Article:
Baker Towers by Jennifer Haigh

This book has the distinction of having been the first book on my “to read” list on Goodreads since April 5, 2011. I’ve seen its cover taunting me at the top of that (currently 375 items long) list for years and just kept ignoring it. I’d read other books by Haigh and really liked them, so not sure what held me back. Well. This was WONDERFUL. I started it yesterday, got sucked in, and finished it this morning. She has a way of writing that I really enjoy, but is hard for me to describe. I care about the characters, and yet the writing is very matter of fact, laying out what happens to everyone over the span of many many years. There were so many characters to get to know, each with their own story. And of course the whole setting and time were just ripe for making everyone’s lives sound interesting-WWII to the 1960s in a coal mining town in Pennsylvania. Immigrants living in different sections of town, strong cultural and religious traditions, little Company houses with no  phones (and fairly recent indoor plumbing), men dying at young ages from the back breaking lung blackening work of the coal mines. The focus is on one family and the five children in it. I loved everything about this.

Faith by Jennifer Haigh

[Caveat: I’m trying to make good on my New Year’s Resolution and get caught up to speed on this blog. That means I’m writing about books I read months ago, my memory might be spotty, and I’m just going to jot down a few sentences.]

I debated about including this on my top books of the year because I really liked it a lot.  I think Haigh is an amazing writer-she pulls you in and just creates these stories with people who are flawed and make mistakes and she is just very compelling.  I read this shortly after reading Maine and so the two are somewhat intertwined in my mind-both deal with religious, Catholic families, alcoholics, faith, and family secrets. (or, as I kept saying, “angry drunks with secrets.”)  In this particular story I found it continuously heartbreaking-a good man, a devout priest, has been accused of inappropriate conduct with a young boy.  The boy is someone he has been close to, in fact a good influence in his life. The priest is not given the benefit of the doubt by really anyone, and yet the accuser is so patently manipulative.  Haigh provides some varying points of view (I think? looking back here…) and she does a good job of showing you how people’s faith in his innocence shaken.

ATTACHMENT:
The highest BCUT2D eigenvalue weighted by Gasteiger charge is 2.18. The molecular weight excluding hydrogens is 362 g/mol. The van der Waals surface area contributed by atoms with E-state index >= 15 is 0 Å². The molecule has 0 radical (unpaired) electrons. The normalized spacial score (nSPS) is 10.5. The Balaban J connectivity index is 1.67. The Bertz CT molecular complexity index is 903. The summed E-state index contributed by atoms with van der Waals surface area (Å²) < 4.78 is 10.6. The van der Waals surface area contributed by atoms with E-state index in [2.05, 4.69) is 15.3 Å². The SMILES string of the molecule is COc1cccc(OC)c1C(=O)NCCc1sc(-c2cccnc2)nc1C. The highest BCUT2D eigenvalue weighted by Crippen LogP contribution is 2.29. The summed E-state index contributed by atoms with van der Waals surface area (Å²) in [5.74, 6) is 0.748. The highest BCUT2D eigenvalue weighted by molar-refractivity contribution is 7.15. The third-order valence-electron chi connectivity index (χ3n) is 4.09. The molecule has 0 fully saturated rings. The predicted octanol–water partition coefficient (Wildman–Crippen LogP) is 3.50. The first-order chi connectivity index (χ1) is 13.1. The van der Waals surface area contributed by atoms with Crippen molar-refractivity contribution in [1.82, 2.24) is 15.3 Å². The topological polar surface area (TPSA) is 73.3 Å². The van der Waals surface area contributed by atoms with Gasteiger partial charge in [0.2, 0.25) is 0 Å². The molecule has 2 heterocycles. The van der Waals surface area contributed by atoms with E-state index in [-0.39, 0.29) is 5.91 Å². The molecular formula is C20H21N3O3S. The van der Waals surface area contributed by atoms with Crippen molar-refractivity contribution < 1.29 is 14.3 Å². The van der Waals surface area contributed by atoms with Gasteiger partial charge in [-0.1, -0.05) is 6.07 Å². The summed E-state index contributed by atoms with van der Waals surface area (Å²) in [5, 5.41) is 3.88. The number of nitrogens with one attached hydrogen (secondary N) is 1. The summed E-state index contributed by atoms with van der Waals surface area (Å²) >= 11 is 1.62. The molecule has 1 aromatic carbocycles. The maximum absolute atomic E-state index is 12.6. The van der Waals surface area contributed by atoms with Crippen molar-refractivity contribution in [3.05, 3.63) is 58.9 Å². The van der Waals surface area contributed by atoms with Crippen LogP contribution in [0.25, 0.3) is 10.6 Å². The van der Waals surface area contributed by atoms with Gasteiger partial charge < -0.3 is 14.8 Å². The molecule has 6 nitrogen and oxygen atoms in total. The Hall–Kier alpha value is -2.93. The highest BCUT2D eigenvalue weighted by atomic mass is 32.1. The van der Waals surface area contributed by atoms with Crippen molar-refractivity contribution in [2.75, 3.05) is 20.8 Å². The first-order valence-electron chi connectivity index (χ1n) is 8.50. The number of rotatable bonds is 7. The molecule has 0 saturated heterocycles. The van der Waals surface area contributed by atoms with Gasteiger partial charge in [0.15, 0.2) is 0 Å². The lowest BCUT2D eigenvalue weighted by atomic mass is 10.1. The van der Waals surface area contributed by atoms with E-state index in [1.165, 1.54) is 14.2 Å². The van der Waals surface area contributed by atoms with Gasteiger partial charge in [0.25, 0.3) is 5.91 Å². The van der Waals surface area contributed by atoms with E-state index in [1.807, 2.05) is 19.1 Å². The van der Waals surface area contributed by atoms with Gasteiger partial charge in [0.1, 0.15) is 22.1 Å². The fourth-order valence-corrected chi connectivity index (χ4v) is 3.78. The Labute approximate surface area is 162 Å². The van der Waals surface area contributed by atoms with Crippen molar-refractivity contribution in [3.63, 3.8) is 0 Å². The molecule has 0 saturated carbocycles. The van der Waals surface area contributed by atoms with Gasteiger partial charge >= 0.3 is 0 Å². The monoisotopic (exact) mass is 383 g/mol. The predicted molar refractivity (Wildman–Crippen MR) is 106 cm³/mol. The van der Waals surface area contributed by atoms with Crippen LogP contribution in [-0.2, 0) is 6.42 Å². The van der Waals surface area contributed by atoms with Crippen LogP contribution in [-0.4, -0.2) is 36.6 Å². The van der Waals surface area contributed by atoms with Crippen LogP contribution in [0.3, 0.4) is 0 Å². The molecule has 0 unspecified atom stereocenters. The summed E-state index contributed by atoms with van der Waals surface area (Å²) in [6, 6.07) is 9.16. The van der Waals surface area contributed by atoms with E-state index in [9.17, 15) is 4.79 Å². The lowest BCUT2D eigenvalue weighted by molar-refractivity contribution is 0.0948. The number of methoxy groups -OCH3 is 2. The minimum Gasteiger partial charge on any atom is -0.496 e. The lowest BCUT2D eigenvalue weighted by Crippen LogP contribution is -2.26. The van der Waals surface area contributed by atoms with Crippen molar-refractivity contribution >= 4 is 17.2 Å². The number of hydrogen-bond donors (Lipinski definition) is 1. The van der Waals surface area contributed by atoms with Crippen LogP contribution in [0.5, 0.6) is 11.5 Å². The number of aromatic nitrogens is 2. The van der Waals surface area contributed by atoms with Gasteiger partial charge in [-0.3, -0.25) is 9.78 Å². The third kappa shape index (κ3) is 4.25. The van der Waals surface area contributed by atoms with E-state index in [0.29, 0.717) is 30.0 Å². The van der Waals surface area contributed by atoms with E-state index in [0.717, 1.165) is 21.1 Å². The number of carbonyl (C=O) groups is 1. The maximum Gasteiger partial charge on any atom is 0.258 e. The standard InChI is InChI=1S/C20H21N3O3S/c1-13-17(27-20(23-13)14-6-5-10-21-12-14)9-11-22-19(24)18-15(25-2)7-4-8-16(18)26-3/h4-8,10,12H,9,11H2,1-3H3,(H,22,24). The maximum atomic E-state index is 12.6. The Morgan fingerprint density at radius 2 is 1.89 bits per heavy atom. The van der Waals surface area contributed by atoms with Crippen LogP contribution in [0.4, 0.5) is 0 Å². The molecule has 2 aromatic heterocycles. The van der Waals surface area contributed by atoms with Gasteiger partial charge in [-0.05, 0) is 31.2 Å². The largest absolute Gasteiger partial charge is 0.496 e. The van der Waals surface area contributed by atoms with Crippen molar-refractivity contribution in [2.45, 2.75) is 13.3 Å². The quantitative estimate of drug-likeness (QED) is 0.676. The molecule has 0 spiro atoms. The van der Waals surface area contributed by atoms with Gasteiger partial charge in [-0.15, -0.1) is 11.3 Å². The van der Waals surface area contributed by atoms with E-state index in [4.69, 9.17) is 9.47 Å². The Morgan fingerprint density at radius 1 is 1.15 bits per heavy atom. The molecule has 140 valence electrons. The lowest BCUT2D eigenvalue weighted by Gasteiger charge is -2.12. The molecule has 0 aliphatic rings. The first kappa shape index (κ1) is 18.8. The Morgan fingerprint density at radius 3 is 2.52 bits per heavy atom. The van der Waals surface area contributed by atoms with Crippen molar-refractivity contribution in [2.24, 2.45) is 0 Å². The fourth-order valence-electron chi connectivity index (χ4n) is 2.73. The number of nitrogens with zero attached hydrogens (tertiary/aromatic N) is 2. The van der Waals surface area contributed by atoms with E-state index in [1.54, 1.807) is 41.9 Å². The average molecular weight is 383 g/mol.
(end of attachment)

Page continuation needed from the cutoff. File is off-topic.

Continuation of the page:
It’s not an especially uplifting story, but then I don’t think of any of hers are.  It’s a story that stays with you and, like I said, I truly found it heartbreaking and was amazed by the power of hurtful secrets and behaviors.

The Condition by Jennifer Haigh

conditionHumongous thanks to Melissa for passing this along to me. I loved it.  It’s been a while since I’ve read a book of this type/style and I had forgotten how much I like it.  The story/writing reminded me very much of Anne Tyler, one of my favorite writers.

The story is about one family– Paulette and Frank, and their three children Bill, Scott, and Gwen—and the relationships they have with each other, how they misunderstand each other, and the family ties they have.  What I especially loved about this story was the structure of it.  The first chapter, actually I think it’s the prologue, is set in the 70s on the Cape at the family’s summer house.  Continue reading